Application security testing is an essential part of a global security strategy but if it is not done the right way it can poison your progress.
Below I’ll explain the mistakes to avoid in order to test all your applications, find and fix the flaws whilst still creating a global application security programme.
1: Only testing the most critical apps
In most cases companies believe that testing their most critical apps for vulnerabilities is the right way to go, but in fact most breaches occur because of a vulnerable legacy app that is dormant. There are many real life examples, like the JP Morgan Chase, where a breach occurred due to a vulnerable charity donation website. This website had not been used in a year, yet still access to the corporate database!
2: Relying solely on Manual Penetration Testing (MPT)
Yes, you are right, MPT may find the logical flaws in applications, but it is absolutely impossible to scale manual pentesting. This would only work for a few applications otherwise you need an army of pentesters to test all your applications all of which costs a lot of time and money. This forces companies to only test their most critical apps, leaving hundreds unassessed and thus vulnerable.
3: Assuming software components are secure
Software today is a composition of many different things. The biggest parts of applications today are open source components or pre build libraries. Do you know if they have known vulnerabilities? It should always be a priority to check third party components of your software. A very famous third party library for example is OpenSSL and I bet you remember the HeartBleed and Freak vulnerabilities!
4: Not looking at vendor applications
Do you only test you own build code? Do you blindly trust your software vendors that they build secure code - all because they say they do? All software you buy should go through the same process your own goes through.
Once the software is breached it’s too late. Who will you blame it on? It’s your company’s data and reputation that’s already lost.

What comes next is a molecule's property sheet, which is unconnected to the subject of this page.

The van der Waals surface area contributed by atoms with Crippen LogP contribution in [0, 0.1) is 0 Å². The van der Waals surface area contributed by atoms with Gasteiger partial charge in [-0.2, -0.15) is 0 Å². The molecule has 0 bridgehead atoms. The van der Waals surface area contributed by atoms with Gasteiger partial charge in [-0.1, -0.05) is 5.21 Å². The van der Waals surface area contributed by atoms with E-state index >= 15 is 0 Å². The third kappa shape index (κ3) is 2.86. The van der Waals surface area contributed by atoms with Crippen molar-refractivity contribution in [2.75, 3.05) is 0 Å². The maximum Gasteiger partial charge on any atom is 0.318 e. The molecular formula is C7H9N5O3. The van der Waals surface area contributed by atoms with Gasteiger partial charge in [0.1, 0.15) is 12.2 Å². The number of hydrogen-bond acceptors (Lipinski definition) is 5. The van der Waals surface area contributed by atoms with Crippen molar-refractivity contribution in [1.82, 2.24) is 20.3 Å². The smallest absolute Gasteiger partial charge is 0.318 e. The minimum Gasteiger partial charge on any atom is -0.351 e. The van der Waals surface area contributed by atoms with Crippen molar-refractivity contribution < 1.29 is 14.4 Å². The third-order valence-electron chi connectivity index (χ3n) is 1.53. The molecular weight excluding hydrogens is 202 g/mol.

5: No developer security training
If companies won’t train their developers they will make the same mistakes again and again without even knowing it. Software development normally is driven by deadlines not by security, therefore a good security knowledge in the development team is essential to build secure applications at speed.
6: No SDLC (Software Development Life Cycle) integration
Whenever you consider testing your software for security it also is mandatory to find a way to integrate this process into your SDLC. Developers tend to work in their environments and don’t want to learn new tools in order to test their software. You need to catch the developer in their usual workspace and offer plugins for the tools they already use. Only in this case developers will efficiently integrate into this process and run necessary test as needed.
7: Only on-premise solution
On premise solutions are so 90ies! Compensate cloud-fear with an effective security approach like data encryption, access control, running applications in memory not on hard disk and several others. Do you really want to add more boxes to your network forcing your infrastructure team to manage even more hardware? Do you want your network security team to manage more outgoing connections in terms of updating? Are you sure the box can handle the amount of scans you are planning? A cloud based solution will not face a single question like this, as it just runs outside your network, automatically scales and no infrastructure or network security will ever be involved.
8: No global AppSec programme
Especially for large enterprises it should be a high priority to build a full, global application security programme. It doesn’t make sense to have dedicated silos in different countries or even in different development teams. Some developers using tool X, other using service Y and the rest maybe Z. Either management has to hire another overlaying team to manage all of these different types of solutions and services or they have to run results on their own. This means they’re spending an enormous amount of time getting the different data aligned. Why not rely on the same tool for everyone and having an application security programme management service attached to it that helps keep the programme running and delivers the right statistics and reports?
9: Think you are secure
The biggest problem in application security and the one slowing down the progress is the false sense of being secure. You never will be secure, even if you implemented all above, you always need to adjust from time to time to fit new requirements, new attack vectors will be discovered over time or new programming languages are introduced. So only by living the above and continuously evolving will get you the most out of your applications security efforts.
Always ask the question – did I do everything I could to secure my applications?